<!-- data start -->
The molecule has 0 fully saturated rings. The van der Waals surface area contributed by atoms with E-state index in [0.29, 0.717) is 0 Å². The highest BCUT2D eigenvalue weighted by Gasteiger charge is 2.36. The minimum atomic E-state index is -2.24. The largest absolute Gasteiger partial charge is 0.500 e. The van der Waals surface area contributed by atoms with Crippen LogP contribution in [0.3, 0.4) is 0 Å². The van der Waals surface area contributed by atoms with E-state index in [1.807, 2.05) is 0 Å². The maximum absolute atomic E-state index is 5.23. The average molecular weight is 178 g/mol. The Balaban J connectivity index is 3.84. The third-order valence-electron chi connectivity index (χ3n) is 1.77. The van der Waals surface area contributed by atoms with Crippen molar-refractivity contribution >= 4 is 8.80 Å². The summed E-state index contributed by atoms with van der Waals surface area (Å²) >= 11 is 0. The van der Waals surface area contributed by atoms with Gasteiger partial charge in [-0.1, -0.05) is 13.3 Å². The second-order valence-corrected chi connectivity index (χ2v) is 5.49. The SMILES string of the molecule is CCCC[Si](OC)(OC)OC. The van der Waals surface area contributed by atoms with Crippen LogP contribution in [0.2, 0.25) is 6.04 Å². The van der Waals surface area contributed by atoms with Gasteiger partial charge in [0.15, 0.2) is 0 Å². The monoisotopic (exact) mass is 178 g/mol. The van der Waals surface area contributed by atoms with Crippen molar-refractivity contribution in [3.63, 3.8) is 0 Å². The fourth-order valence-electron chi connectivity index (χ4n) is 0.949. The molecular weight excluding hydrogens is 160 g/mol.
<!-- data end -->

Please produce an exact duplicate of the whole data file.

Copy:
The molecule has 0 fully saturated rings. The van der Waals surface area contributed by atoms with E-state index in [0.29, 0.717) is 0 Å². The highest BCUT2D eigenvalue weighted by Gasteiger charge is 2.36. The minimum atomic E-state index is -2.24. The largest absolute Gasteiger partial charge is 0.500 e. The van der Waals surface area contributed by atoms with Crippen LogP contribution in [0.3, 0.4) is 0 Å². The van der Waals surface area contributed by atoms with E-state index in [1.807, 2.05) is 0 Å². The maximum absolute atomic E-state index is 5.23. The average molecular weight is 178 g/mol. The Balaban J connectivity index is 3.84. The third-order valence-electron chi connectivity index (χ3n) is 1.77. The van der Waals surface area contributed by atoms with Crippen molar-refractivity contribution >= 4 is 8.80 Å². The summed E-state index contributed by atoms with van der Waals surface area (Å²) >= 11 is 0. The van der Waals surface area contributed by atoms with Gasteiger partial charge in [-0.1, -0.05) is 13.3 Å². The second-order valence-corrected chi connectivity index (χ2v) is 5.49. The SMILES string of the molecule is CCCC[Si](OC)(OC)OC. The van der Waals surface area contributed by atoms with Crippen LogP contribution in [0.2, 0.25) is 6.04 Å². The van der Waals surface area contributed by atoms with Gasteiger partial charge in [0.15, 0.2) is 0 Å². The monoisotopic (exact) mass is 178 g/mol. The van der Waals surface area contributed by atoms with Crippen molar-refractivity contribution in [3.63, 3.8) is 0 Å². The fourth-order valence-electron chi connectivity index (χ4n) is 0.949. The molecular weight excluding hydrogens is 160 g/mol.